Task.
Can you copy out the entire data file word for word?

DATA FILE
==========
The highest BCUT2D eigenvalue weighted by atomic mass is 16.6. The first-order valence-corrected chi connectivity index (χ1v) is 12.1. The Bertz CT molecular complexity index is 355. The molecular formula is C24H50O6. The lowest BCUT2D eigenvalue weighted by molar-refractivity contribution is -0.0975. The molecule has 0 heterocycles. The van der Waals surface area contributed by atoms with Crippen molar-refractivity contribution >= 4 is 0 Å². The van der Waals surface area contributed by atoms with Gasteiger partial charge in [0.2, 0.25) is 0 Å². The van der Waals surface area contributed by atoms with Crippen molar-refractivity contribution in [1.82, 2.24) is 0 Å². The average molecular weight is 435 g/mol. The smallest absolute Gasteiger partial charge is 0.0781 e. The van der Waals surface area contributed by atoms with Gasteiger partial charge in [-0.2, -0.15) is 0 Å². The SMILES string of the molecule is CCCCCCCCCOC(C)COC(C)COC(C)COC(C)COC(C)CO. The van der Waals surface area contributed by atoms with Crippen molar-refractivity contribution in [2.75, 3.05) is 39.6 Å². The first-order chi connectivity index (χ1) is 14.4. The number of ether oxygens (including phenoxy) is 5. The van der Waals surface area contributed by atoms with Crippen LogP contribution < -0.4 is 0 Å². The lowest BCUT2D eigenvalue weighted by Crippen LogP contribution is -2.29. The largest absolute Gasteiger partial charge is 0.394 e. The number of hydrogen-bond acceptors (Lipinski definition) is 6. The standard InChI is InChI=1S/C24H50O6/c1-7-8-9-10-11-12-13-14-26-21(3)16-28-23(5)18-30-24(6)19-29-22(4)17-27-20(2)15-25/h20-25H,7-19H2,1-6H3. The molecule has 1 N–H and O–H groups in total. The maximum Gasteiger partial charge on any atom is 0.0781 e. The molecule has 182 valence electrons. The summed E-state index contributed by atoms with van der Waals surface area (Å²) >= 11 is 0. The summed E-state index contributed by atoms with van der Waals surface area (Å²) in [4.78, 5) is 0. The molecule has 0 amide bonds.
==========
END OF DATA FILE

The highest BCUT2D eigenvalue weighted by atomic mass is 16.6. The first-order valence-corrected chi connectivity index (χ1v) is 12.1. The Bertz CT molecular complexity index is 355. The molecular formula is C24H50O6. The lowest BCUT2D eigenvalue weighted by molar-refractivity contribution is -0.0975. The molecule has 0 heterocycles. The van der Waals surface area contributed by atoms with Crippen molar-refractivity contribution >= 4 is 0 Å². The van der Waals surface area contributed by atoms with Gasteiger partial charge in [0.2, 0.25) is 0 Å². The van der Waals surface area contributed by atoms with Crippen molar-refractivity contribution in [1.82, 2.24) is 0 Å². The average molecular weight is 435 g/mol. The smallest absolute Gasteiger partial charge is 0.0781 e. The van der Waals surface area contributed by atoms with Gasteiger partial charge in [-0.2, -0.15) is 0 Å². The SMILES string of the molecule is CCCCCCCCCOC(C)COC(C)COC(C)COC(C)COC(C)CO. The van der Waals surface area contributed by atoms with Crippen molar-refractivity contribution in [2.75, 3.05) is 39.6 Å². The first-order chi connectivity index (χ1) is 14.4. The number of ether oxygens (including phenoxy) is 5. The van der Waals surface area contributed by atoms with Crippen LogP contribution < -0.4 is 0 Å². The lowest BCUT2D eigenvalue weighted by Crippen LogP contribution is -2.29. The largest absolute Gasteiger partial charge is 0.394 e. The number of hydrogen-bond acceptors (Lipinski definition) is 6. The standard InChI is InChI=1S/C24H50O6/c1-7-8-9-10-11-12-13-14-26-21(3)16-28-23(5)18-30-24(6)19-29-22(4)17-27-20(2)15-25/h20-25H,7-19H2,1-6H3. The molecule has 1 N–H and O–H groups in total. The maximum Gasteiger partial charge on any atom is 0.0781 e. The molecule has 182 valence electrons. The summed E-state index contributed by atoms with van der Waals surface area (Å²) >= 11 is 0. The summed E-state index contributed by atoms with van der Waals surface area (Å²) in [4.78, 5) is 0. The molecule has 0 amide bonds.